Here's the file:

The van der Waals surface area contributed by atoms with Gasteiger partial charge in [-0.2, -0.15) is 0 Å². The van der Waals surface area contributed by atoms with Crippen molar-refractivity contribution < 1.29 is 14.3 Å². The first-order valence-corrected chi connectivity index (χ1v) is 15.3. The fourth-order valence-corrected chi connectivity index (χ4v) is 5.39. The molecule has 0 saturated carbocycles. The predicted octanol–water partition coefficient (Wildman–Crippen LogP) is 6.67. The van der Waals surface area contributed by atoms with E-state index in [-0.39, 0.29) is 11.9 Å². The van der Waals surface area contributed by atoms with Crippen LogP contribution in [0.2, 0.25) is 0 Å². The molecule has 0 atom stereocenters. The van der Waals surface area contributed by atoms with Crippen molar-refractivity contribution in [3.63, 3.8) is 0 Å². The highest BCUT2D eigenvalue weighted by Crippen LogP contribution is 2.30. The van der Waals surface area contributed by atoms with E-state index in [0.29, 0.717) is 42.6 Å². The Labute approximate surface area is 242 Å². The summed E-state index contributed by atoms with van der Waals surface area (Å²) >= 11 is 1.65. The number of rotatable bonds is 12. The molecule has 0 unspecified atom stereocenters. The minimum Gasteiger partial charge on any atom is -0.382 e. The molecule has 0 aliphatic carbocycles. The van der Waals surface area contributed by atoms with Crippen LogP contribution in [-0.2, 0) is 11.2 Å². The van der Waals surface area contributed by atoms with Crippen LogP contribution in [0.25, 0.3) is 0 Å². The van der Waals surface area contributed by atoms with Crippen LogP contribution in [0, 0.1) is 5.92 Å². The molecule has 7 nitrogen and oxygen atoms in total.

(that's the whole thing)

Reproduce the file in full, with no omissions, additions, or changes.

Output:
The van der Waals surface area contributed by atoms with Gasteiger partial charge in [-0.2, -0.15) is 0 Å². The van der Waals surface area contributed by atoms with Crippen molar-refractivity contribution < 1.29 is 14.3 Å². The first-order valence-corrected chi connectivity index (χ1v) is 15.3. The fourth-order valence-corrected chi connectivity index (χ4v) is 5.39. The molecule has 0 saturated carbocycles. The predicted octanol–water partition coefficient (Wildman–Crippen LogP) is 6.67. The van der Waals surface area contributed by atoms with E-state index in [-0.39, 0.29) is 11.9 Å². The van der Waals surface area contributed by atoms with Crippen LogP contribution in [0.2, 0.25) is 0 Å². The molecule has 0 atom stereocenters. The van der Waals surface area contributed by atoms with Crippen molar-refractivity contribution in [3.63, 3.8) is 0 Å². The highest BCUT2D eigenvalue weighted by Crippen LogP contribution is 2.30. The van der Waals surface area contributed by atoms with E-state index in [0.29, 0.717) is 42.6 Å². The Labute approximate surface area is 242 Å². The summed E-state index contributed by atoms with van der Waals surface area (Å²) >= 11 is 1.65. The number of rotatable bonds is 12. The molecule has 0 unspecified atom stereocenters. The minimum Gasteiger partial charge on any atom is -0.382 e. The molecule has 0 aliphatic carbocycles. The van der Waals surface area contributed by atoms with Crippen LogP contribution in [-0.2, 0) is 11.2 Å². The van der Waals surface area contributed by atoms with Crippen LogP contribution in [0.25, 0.3) is 0 Å². The van der Waals surface area contributed by atoms with Crippen LogP contribution in [0, 0.1) is 5.92 Å². The molecule has 7 nitrogen and oxygen atoms in total.